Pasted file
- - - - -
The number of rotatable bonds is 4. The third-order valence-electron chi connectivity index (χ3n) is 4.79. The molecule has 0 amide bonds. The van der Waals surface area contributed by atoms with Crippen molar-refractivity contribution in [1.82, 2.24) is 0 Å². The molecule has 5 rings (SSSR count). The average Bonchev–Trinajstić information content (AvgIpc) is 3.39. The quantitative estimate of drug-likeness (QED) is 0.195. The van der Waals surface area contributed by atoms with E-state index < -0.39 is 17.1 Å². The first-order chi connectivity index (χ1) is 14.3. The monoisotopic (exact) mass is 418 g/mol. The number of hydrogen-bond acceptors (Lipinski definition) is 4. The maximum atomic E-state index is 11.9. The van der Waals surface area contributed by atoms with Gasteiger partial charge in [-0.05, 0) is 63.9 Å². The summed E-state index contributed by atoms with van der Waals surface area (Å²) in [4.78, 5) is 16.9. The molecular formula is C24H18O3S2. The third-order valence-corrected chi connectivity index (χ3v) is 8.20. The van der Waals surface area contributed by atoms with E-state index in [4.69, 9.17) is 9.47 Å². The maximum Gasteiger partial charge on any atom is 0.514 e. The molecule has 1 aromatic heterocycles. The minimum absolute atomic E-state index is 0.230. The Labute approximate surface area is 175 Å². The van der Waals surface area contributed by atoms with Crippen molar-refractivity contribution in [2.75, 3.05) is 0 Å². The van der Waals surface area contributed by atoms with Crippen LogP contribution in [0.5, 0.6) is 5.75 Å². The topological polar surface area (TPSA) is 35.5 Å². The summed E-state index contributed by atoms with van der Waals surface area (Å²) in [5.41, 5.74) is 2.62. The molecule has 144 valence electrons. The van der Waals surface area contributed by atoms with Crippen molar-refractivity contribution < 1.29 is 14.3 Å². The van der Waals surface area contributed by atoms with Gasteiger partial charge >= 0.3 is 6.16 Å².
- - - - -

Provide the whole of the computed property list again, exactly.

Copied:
The number of rotatable bonds is 4. The third-order valence-electron chi connectivity index (χ3n) is 4.79. The molecule has 0 amide bonds. The van der Waals surface area contributed by atoms with Crippen molar-refractivity contribution in [1.82, 2.24) is 0 Å². The molecule has 5 rings (SSSR count). The average Bonchev–Trinajstić information content (AvgIpc) is 3.39. The quantitative estimate of drug-likeness (QED) is 0.195. The van der Waals surface area contributed by atoms with E-state index < -0.39 is 17.1 Å². The first-order chi connectivity index (χ1) is 14.3. The monoisotopic (exact) mass is 418 g/mol. The number of hydrogen-bond acceptors (Lipinski definition) is 4. The maximum atomic E-state index is 11.9. The van der Waals surface area contributed by atoms with Gasteiger partial charge in [-0.05, 0) is 63.9 Å². The summed E-state index contributed by atoms with van der Waals surface area (Å²) in [4.78, 5) is 16.9. The molecular formula is C24H18O3S2. The third-order valence-corrected chi connectivity index (χ3v) is 8.20. The van der Waals surface area contributed by atoms with E-state index in [4.69, 9.17) is 9.47 Å². The maximum Gasteiger partial charge on any atom is 0.514 e. The molecule has 1 aromatic heterocycles. The minimum absolute atomic E-state index is 0.230. The Labute approximate surface area is 175 Å². The van der Waals surface area contributed by atoms with Crippen molar-refractivity contribution in [2.75, 3.05) is 0 Å². The van der Waals surface area contributed by atoms with Crippen LogP contribution in [0.5, 0.6) is 5.75 Å². The topological polar surface area (TPSA) is 35.5 Å². The summed E-state index contributed by atoms with van der Waals surface area (Å²) in [5.41, 5.74) is 2.62. The molecule has 144 valence electrons. The van der Waals surface area contributed by atoms with Crippen molar-refractivity contribution < 1.29 is 14.3 Å². The van der Waals surface area contributed by atoms with Gasteiger partial charge >= 0.3 is 6.16 Å².